Not once, in all my years of peer workshops, did I ever take anyone’s suggestion and try to FIX a story. Nope.

But I did take comments and audience reaction and try to learn for the next story I was going to write.

So what happened to all those stories I had mailed out without even a first reader on them? Well, they started selling. And over the years a great number of them sold to professional markets.

And after the first two or three sales, I stopped telling the workshop I had made a sale because most of them were not making any sales. Why? Because they were writing by committee and I was writing my own voice and story, untouched by anyone else.

Did this take courage? Yes.

Did I have my doubts at times? Yes.

Especially one day when the group totally hated one story. Totally. They tore it apart and almost had me convinced it was complete garbage. If the story hadn’t already been in the mail, I never would have mailed it.

The story sold ten days later, the first time out to a top horror magazine of the time. And after that I never doubted again. I learned a lot from the comments of other writers. And that learning I applied to the NEXT STORY.

But never once did I use the comments to “fix” a story because, to be honest, I didn’t want a collaborator on any of my work.

Now Comes “Beta Readers”

Again I just shuddered typing that.

Just a few days ago a wonderful writer who I have seen some fantastic work in online workshops, (where I get to see first draft stuff) told me that her most recent book was at her beta readers. Seven or eight of them I think.

I wanted to say that it wasn’t her book anymore, it was “their” book. But I said nothing, just as over the last years since this horrid practice started I have said nothing.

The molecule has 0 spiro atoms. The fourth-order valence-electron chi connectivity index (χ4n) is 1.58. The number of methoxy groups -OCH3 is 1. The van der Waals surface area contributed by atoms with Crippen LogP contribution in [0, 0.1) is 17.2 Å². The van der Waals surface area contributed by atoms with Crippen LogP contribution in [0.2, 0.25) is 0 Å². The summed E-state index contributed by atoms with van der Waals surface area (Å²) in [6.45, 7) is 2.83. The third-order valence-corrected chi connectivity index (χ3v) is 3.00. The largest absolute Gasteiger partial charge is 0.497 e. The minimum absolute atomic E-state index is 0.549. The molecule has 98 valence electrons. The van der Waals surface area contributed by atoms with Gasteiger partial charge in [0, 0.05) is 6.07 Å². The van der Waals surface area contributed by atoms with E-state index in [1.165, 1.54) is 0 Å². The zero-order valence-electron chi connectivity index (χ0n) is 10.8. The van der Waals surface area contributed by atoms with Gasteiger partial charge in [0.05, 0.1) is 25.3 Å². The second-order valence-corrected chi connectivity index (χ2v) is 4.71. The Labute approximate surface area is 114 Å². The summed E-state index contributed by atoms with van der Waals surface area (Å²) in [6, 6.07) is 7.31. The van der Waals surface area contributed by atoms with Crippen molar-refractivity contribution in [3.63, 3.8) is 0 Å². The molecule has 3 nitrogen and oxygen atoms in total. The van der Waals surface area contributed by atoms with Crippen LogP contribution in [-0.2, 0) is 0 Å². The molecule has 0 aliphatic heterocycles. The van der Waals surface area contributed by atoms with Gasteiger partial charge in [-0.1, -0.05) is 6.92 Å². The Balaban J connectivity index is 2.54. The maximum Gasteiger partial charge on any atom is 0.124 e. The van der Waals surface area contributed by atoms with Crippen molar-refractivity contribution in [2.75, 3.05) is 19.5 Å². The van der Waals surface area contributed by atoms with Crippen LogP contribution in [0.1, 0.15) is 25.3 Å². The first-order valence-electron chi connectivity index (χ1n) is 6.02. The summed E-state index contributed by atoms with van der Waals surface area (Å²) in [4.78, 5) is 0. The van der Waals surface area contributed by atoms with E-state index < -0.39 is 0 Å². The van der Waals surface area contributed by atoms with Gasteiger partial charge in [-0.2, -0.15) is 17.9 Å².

Writing by committee makes dullness. It takes out your writer voice, and often your character voice.

And I honestly have no idea why writers don’t have more pride in their work. That is the aspect of all this that bothers me. No one touches my work. It is my work. Period. Good or bad.

And I am proud of that fact. Good or bad.

The Solution?

Just stop. Go cold turkey.

Grow a backbone and believe in your own writing.

Maybe have one trusted reader and then ignore anything they say that doesn’t fit with your vision.

Get a copyeditor who will only find typos. Ignore anything the copyeditor says if they try to change your style or writing in any way.

Think how much easier that will be.

Keep learning skills and craft and applying it to the next story.

Bad grammar be good in right times and right places. Toss out the Chicago Manual of Style unless you are writing nonfiction.

Toss out the window your copy of Strunk and White unless you are writing nonfiction.

I am talking fiction here.

You are an artist. Allow your characters to live on the page. Allow your own voice (which you can’t see) to be there for your readers.

Always focus on the next story, not the last story.

Just stop even thinking of using beta readers to destroy your work.

Because that is what beta readers do.